• lehacarpenter

    I think clients should have to pay us a “stall rate” by the hour until they provide the promised content. (-;

  • efoolstak

    .

  • Peter Knight

    Tony Schwartz also states that will power is a finite resource. But that and the yard stick 3×90 minute blocks simply isn’t true (the former being proven in a recent study). Belief in what you can or can’t do plays a huge factor.

    In my mind it does come down to learning how to create the right working conditions that fit your personal situation and personal qualities (something Schartz advocates). It’s going to be different for everyone. I suspect that scheduling creative time in a calendar works for a lot of people, but others might now start resisting the forced push to be creative. They may end up procrastinating or fabricating disruptions despite efforts to shield those. To offer an analogy, when you force someone to play, it isn’t play anymore. If the mind feels reason to rebel, it will. I think this article is great because it alludes to a notion that we sometimes fall into: the needing to be continually measurably productive, by clawing our way at concrete, defined tasks that lead us to our goals. In that mindset a large block of time devoted to creativity can seem daunting, because you don’t know for sure what it is going to deliver in advance.

  • stormchild

    impersonate |imˈpərsəˌnāt|
    verb [ trans. ]
    pretend to be (another person) as entertainment or in order to deceive someone

  • Trickymcdee

    Hi,
    really good to read your post. There are so many people trying to sell this kind of reflection. I have come to similar conclusions in recent months. Unfortunately the boss doesn’t quite get it and so doesn’t often give me time to work on things.

    Thanks again.

  • Sandra | Get Relationship Back

    I wonder if this technique will work. As a writer, I notice that if I don’t try to correct anything and just write whatever comes to mind for set amount of time, it removes any writer’s block I may have – even if the result needs serious editing. It’s a great way to be creative in my field.

  • Joey Camire

    Summary: Focus.

  • rolaine

    Great point! I too want to know how people handle those instances. I’ve been told before that those failed attempts would just be non-billable hours and should be taken as learning curves. A 10-15 hours that yields good product = awesome paycheck 🙂

  • ddotcom12

    thanks for this. i found myself saying “exactly” many times while reading. nice to know [however not at all surprising] that creatives share the same challenges. going to try it.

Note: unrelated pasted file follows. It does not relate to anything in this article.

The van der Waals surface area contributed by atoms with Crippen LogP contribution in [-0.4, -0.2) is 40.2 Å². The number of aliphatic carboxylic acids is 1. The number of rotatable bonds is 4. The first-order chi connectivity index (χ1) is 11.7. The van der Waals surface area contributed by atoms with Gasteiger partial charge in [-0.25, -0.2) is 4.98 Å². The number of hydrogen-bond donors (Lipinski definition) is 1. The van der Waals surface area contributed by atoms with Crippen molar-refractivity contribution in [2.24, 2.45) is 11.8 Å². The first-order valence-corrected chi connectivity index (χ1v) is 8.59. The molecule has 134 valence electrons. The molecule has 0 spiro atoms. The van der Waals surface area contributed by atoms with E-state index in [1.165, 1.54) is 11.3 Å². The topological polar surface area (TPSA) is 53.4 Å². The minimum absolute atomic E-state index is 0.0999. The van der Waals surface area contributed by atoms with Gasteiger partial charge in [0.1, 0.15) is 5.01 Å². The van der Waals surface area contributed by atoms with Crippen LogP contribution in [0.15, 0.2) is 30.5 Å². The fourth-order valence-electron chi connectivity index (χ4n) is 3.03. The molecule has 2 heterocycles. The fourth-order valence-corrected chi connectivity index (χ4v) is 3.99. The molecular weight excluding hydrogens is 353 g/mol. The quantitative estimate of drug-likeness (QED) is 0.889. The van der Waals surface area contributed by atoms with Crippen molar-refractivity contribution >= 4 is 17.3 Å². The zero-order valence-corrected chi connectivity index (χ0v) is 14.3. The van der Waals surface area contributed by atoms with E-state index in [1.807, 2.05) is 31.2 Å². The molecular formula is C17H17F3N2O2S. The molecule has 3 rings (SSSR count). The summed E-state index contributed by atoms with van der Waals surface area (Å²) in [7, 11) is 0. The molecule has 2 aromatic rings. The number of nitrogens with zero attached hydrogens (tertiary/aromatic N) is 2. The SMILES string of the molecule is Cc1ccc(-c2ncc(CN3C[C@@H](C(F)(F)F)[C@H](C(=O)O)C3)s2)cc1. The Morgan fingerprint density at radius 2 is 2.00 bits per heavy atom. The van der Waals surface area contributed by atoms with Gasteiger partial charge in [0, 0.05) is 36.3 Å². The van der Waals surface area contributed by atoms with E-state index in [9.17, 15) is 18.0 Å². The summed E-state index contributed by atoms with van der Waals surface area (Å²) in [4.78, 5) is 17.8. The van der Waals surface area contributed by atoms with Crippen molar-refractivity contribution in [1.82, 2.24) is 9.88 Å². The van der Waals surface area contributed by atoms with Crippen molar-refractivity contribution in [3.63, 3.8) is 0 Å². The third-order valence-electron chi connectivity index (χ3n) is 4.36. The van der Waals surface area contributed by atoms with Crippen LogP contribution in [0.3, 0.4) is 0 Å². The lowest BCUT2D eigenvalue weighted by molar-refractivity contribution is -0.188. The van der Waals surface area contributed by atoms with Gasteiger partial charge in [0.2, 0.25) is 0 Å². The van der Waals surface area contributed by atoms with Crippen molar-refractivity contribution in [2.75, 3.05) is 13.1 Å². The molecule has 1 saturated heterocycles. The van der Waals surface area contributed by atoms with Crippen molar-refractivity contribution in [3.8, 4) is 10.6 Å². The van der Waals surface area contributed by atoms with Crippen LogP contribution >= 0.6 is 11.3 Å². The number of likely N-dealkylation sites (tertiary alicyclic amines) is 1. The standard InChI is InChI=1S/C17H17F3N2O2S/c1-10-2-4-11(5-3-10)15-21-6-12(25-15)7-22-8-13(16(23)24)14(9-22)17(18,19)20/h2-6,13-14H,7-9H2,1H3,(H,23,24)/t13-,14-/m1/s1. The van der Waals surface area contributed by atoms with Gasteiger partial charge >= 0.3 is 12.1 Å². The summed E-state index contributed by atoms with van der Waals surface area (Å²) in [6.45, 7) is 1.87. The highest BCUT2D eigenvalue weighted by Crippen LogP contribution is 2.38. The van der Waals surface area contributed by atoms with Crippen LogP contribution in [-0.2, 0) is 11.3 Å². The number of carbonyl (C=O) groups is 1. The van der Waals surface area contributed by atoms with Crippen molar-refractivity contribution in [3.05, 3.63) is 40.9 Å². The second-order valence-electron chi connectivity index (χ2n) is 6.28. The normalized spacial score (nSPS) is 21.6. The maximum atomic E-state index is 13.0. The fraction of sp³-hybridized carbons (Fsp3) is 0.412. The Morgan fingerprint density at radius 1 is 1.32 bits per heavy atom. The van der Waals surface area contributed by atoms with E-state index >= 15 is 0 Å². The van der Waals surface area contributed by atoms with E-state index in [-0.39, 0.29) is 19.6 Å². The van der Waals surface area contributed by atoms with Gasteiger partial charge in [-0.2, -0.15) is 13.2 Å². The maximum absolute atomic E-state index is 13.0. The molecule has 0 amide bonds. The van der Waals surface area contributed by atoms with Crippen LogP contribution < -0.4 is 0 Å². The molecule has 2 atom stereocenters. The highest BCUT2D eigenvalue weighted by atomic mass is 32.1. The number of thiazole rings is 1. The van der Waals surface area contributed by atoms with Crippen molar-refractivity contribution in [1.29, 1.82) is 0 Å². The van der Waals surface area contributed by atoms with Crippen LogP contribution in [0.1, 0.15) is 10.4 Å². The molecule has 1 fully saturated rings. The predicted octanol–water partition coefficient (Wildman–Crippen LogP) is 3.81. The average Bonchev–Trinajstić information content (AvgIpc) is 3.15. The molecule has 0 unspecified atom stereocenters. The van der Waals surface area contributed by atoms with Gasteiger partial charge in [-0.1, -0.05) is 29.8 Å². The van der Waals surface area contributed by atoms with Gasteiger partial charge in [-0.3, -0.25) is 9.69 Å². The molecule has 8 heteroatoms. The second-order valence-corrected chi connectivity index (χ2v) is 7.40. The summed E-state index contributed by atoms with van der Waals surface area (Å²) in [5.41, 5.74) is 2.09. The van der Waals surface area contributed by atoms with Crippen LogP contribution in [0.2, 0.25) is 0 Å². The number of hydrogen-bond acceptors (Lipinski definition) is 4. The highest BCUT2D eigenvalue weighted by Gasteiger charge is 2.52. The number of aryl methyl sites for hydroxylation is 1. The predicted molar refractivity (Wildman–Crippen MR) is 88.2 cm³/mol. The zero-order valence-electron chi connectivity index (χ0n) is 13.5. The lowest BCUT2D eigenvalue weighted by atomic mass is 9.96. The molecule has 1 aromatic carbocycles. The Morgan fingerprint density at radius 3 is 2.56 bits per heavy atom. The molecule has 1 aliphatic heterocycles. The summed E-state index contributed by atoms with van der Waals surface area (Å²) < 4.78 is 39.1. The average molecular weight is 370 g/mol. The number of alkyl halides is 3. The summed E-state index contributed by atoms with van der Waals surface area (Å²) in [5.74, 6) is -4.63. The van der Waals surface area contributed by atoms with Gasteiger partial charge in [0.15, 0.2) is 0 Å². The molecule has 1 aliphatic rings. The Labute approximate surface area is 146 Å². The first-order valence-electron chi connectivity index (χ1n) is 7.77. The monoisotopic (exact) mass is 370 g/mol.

• Jake Rocheleau

    This has been an amazing read. The one problem I always faced was attention to detail – now that you’ve mentioned focusing on the smaller details will always yield better results I’ve started to come into terms with my past. This new way to approach working has changed my entire outlook on project development.. so thank you!

  • NA03

    Excellent article, really worthwhile the time spent reading carefully. Am at a Bay Area high-tech company and face the same ‘prompt/deadline’ vs creativity challenge. One subtle difference for me is, I actually find that setting a goal for the creative time helps my mind concentrate and make the flow happen. If I focus instead on inputs/process, my ‘ADD’ or love of thinking can cause me to skirt the actual solution/results for hours, just enjoying the thinking process.

  • Zara Lawler

    Great article! Thank you for posting it. I am a musician, and I have crafted a system of blocking out times to practice, and times to do business (emails, calls, etc). I write a blog about it, and have been planning a post on where GTD overlaps with an efficient and effective mode of practicing music…your article will be a nice additional follow up to it. You might enjoy my post on “Process, not Progress” http://thepracticenotebook.com

  • Mroberts

    Refreshing and very helpful. Thank you! You found the root of my problem and solution by singling out the creative process and addressing its unique demands.

  • Daniel Atwood

    Great article. As a side note – do you have any similar ‘sacred time’ system for reading?

  • hanadu

    I am wondering, if you do not set goals for each time block, what “title” do you appoint for each allotted chunk of work time? Using your research statement example, would each time block be dedicated to “Work on research statement”? Particularly for me, I would think this would push back the date of completion, since there would be nothing to set pace.

    Thanks for this article, I’m eager to put it to use!

  • Alyssa Roll

    At the same time though, the failed attempts may have paved the way for the “right solution”- definitely makes it tricky!